Women’s safety has come into sharp view once again with the tragic violent murder of Sarah Everard. It has focussed attention on our societies attitudes towards violence against women. The police’s recent actions in Clapham Common received rounded condemnation and further highlighted the problems women face from institutionalised attitudes.
Whilst we applaud some of these campaigns, we also need to be vigilant ourselves and not be complacent about the sad realities of the dangers women face. We work in an industry where 86% of its workforce are female. Most work alone in the community, sometimes in very lonely locations. The question for us is how do we ensure our women are empowered to make healthy choices for their safety. But also how do we provide appropriate resources to mitigate risk.
Ensuring Women’s Safety
Some of the resources provided to reduce the risk to our women and men, underpin our commitment to women’s safety. These include ‘Awareness and Good Practice Training’ for everyone. Monitoring, supervision and communication procedures that protect our lone workers. Common-sense practices in our policy and procedures, such as:-
Parking in lighted areas and as close to the service users home as possible.
Keeping car doors locked when traveling.
Locking the property doors on arrival.
Communicating any suspious behaviour to the Live Team
Logging in and out of calls and keeping to scheduled visits.
Our live team and technology developments allow us real-time communications, sat-nav facilities, GPS tracking and call monitoring systems. Our Live Team operators are aware of the dangers their colleagues face. They have an emergency phone number and procedure for suspicions and worries. Added to this the live team will only leave when everyone is safely home from a shift.
Ultimately, in rare circumstances, the support offered to service users may need two people if risk is assesed as too high.
A New Initiative
We will soon be encouraging all our frontline staff to enable safety features on their phone. Some may have already done these simple steps, but others may not be aware of them. Techradar.com have put together an easy follow guide to help people set up their devices or enhance the standard features already in use. It would be a good idea not just to set up but to become familiar with how they work.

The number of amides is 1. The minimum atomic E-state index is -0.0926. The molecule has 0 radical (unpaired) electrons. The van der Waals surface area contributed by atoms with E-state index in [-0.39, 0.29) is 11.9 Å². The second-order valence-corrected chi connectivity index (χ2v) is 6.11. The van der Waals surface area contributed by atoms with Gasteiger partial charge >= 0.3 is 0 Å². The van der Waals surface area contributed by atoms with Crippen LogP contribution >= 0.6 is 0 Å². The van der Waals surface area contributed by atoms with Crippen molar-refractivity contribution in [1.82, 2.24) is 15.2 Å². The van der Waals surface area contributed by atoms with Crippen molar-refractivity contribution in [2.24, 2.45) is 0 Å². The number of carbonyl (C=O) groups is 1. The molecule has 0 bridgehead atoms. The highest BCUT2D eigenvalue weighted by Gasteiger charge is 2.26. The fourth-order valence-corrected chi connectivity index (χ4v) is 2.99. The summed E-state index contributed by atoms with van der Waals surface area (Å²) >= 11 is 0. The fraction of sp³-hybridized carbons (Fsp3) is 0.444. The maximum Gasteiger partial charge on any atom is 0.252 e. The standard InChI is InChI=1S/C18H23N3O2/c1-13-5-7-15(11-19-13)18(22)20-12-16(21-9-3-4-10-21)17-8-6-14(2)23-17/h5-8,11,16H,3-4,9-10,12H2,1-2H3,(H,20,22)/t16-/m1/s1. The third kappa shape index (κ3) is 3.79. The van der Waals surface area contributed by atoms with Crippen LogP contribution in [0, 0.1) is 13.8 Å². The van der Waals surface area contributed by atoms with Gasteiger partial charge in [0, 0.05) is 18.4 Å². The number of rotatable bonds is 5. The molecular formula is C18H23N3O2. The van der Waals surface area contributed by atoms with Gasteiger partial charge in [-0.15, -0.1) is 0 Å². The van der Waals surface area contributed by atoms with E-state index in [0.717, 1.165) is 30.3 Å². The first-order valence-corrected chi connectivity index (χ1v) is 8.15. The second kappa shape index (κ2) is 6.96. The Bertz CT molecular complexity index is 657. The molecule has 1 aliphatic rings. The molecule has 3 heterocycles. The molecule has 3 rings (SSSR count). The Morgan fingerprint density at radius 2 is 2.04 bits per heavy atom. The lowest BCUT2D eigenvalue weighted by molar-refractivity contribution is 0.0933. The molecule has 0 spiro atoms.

Looking to the Future
We all have a long way to go in our quest for women’s safety. We still live in a society of inequality between men and women. Misogyny and violence continue to be commonplace and we applaud groups such as Nottingham Citizens and the Women’s Centre in Nottingham for their work with Nottinghamshire Police in becoming the first area to recognise crimes against women as Hate Crimes, and yesterday this action was extended to the whole country. You can read their story here:
At Premier Community we want to commit ourselves to a women’s right to live in safety, equally to men, however, that will take focus and commitment for the long run. If you would like to join the conversation we would love to hear your opinions, especially if they are ideas for safety. You can do this by emailing me at email@example.com.
Incidents are thankfully very low, and there is a great comradeship between our staff. We use the term hero’s a lot these days, and I hope we never lose perspective of why. But that means more than ever we need to be looking after each other. It’s a great career choice, and if its something you might be interested in, why not get in touch.